Introduced to Seed Savers Exchange in 1982 by Clarice Cooper of Kansas and her late husband Auburn. Family heirloom dating to 1913 from Clarice’s grandfather Edmonson; still being maintained by Clarice. White-green blocky 4" fruits mature to a deep red-orange. Crisp and flavorful even when large; rarely bitter. Good for slicing, salads, and pickling. Hardy and prolific, disease and drought resistant.
- 70 days
- ±850 seeds/oz
- White-green skin matures to deep red-orange
- Fruit grows to 4 inches
- Rarely bitter, even when large
This variety works for:
- Fresh eating
Cucumbers are most often used raw and are perfect in salads. Some chefs prefer to peel the skin off the fruit as it can be bitter.
Cucumbers pair well with mint an dill, which can be added directly to your salad or to dressings. Cucumber and mint can also be added to smoothies and juice. Tatziki sauce is made from shredded cucumber, yogurt, and dill.
Pickling cucumbers, however, are best for preserving in a solution of vinegar, salt, sugar, spices, and water. You can create countless number of combinations for your pickles to use on sandwiches, as a relish, or eaten as side dish.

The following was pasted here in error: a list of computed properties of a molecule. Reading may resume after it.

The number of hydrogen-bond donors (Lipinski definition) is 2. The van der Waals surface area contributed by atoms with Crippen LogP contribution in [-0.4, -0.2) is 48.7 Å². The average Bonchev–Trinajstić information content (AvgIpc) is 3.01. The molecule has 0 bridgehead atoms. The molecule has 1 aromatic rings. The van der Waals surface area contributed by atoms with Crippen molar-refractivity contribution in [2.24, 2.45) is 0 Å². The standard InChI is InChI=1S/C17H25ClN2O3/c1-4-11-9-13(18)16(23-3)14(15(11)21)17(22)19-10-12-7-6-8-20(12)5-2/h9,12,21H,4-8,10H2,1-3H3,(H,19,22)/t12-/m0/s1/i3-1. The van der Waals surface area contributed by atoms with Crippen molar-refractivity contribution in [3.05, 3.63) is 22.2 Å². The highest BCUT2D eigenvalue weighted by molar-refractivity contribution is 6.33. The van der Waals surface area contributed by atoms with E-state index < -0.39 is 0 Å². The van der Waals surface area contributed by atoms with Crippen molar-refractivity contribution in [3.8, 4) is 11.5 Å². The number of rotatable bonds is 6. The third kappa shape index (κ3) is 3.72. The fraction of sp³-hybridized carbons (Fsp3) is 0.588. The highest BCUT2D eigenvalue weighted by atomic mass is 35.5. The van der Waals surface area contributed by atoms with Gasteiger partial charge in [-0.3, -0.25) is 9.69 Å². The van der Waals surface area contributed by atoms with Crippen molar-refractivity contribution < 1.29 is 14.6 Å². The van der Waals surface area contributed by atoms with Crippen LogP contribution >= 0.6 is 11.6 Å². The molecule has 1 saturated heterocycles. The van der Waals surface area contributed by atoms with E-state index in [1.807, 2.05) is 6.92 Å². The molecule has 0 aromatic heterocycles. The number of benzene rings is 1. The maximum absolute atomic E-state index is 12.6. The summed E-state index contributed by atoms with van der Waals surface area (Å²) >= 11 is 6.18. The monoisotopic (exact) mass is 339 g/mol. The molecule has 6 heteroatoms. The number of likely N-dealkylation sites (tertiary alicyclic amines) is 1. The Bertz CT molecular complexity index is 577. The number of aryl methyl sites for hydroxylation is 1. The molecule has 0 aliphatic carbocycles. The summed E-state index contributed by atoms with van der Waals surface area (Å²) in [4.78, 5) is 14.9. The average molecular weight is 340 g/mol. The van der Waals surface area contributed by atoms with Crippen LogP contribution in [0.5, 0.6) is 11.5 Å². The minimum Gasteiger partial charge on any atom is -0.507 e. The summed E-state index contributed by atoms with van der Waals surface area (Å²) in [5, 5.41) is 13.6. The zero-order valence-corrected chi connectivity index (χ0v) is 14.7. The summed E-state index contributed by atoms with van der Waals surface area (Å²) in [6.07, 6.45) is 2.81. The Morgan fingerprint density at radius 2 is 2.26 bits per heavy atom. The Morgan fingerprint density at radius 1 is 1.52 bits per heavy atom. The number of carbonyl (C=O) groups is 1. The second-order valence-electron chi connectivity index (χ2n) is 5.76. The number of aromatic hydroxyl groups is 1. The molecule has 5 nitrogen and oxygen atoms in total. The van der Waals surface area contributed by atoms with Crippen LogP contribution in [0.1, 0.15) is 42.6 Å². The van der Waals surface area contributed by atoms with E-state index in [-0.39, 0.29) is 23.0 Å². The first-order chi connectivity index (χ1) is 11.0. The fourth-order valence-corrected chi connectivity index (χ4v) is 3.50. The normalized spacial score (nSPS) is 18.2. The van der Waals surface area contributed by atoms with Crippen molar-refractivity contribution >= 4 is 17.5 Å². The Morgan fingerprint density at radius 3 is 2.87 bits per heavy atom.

Instructions - Sow seeds outdoors in 12" diameter hills after the last frost when soil is warm. Space hills 6' apart in all directions. Can also be started indoors 2-4 weeks before the last frost for an earlier harvest. Cucumbers benefit from consistent moisture. Provide support for vines to save space.
- Direct Seed: 1" Deep
- Seeds to Hill: 6-8 Seeds
- Thin: To 3-4 Plants
- Light: Full Sun
Ratings & Reviews
Just try it
Love this one good flaver and easy to grow great flaver
Incorrect order fulfillment
I ordered Edmonson but the fruit that is setting on the plants does not look like this picture. I think I was sent incorrect seeds
Good all around cucumber
Love these cucumbers. I use the smaller ones for canning, and the larger ones have great flavor. This is the only variety that hasn’t given me bitter cucumbers in our soil.
I love these!!!
by Kansas Randy
These are incredibly prolific and disease free here in eastern Kansas. Planted five of these and five Japanese Climbers on a trellis in pretty poor soil. The JCs were very good, but the Edmonsons were like Jack-in-the-Beanstalk magnificent. Odd looking but great taste. They kept squeezing out cucumbers after everything else had given up the ghost in fall.